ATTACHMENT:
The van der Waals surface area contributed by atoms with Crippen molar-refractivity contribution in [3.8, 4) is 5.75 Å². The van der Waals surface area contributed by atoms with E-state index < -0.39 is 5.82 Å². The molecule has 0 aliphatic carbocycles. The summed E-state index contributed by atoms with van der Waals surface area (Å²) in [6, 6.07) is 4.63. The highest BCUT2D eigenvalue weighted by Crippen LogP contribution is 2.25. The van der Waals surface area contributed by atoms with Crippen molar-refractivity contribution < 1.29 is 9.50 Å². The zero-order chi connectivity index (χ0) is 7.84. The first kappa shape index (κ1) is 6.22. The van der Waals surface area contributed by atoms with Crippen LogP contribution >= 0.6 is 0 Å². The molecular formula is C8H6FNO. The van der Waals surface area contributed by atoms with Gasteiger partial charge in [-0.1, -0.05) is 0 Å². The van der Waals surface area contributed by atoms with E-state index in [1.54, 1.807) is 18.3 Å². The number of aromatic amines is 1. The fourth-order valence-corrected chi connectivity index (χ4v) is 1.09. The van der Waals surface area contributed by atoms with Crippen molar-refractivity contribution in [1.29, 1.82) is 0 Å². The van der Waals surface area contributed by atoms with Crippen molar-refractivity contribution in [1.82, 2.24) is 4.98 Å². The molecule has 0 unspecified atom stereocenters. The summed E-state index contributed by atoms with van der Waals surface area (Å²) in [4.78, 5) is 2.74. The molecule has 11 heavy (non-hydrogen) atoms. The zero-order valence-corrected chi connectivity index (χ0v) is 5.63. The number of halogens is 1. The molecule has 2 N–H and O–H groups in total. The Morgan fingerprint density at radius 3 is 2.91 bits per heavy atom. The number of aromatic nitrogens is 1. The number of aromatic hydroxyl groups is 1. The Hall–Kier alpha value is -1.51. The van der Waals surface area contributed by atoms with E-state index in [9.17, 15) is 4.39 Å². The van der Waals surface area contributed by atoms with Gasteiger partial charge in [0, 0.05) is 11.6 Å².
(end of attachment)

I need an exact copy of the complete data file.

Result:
The van der Waals surface area contributed by atoms with Crippen molar-refractivity contribution in [3.8, 4) is 5.75 Å². The van der Waals surface area contributed by atoms with E-state index < -0.39 is 5.82 Å². The molecule has 0 aliphatic carbocycles. The summed E-state index contributed by atoms with van der Waals surface area (Å²) in [6, 6.07) is 4.63. The highest BCUT2D eigenvalue weighted by Crippen LogP contribution is 2.25. The van der Waals surface area contributed by atoms with Crippen molar-refractivity contribution < 1.29 is 9.50 Å². The zero-order chi connectivity index (χ0) is 7.84. The first kappa shape index (κ1) is 6.22. The van der Waals surface area contributed by atoms with Crippen LogP contribution >= 0.6 is 0 Å². The molecular formula is C8H6FNO. The van der Waals surface area contributed by atoms with Gasteiger partial charge in [-0.1, -0.05) is 0 Å². The van der Waals surface area contributed by atoms with E-state index in [1.54, 1.807) is 18.3 Å². The number of aromatic amines is 1. The fourth-order valence-corrected chi connectivity index (χ4v) is 1.09. The van der Waals surface area contributed by atoms with Crippen molar-refractivity contribution in [1.29, 1.82) is 0 Å². The van der Waals surface area contributed by atoms with Crippen molar-refractivity contribution in [1.82, 2.24) is 4.98 Å². The molecule has 0 unspecified atom stereocenters. The summed E-state index contributed by atoms with van der Waals surface area (Å²) in [4.78, 5) is 2.74. The molecule has 11 heavy (non-hydrogen) atoms. The zero-order valence-corrected chi connectivity index (χ0v) is 5.63. The number of halogens is 1. The molecule has 2 N–H and O–H groups in total. The Morgan fingerprint density at radius 3 is 2.91 bits per heavy atom. The number of aromatic nitrogens is 1. The number of aromatic hydroxyl groups is 1. The Hall–Kier alpha value is -1.51. The van der Waals surface area contributed by atoms with E-state index in [9.17, 15) is 4.39 Å². The van der Waals surface area contributed by atoms with Gasteiger partial charge in [0, 0.05) is 11.6 Å².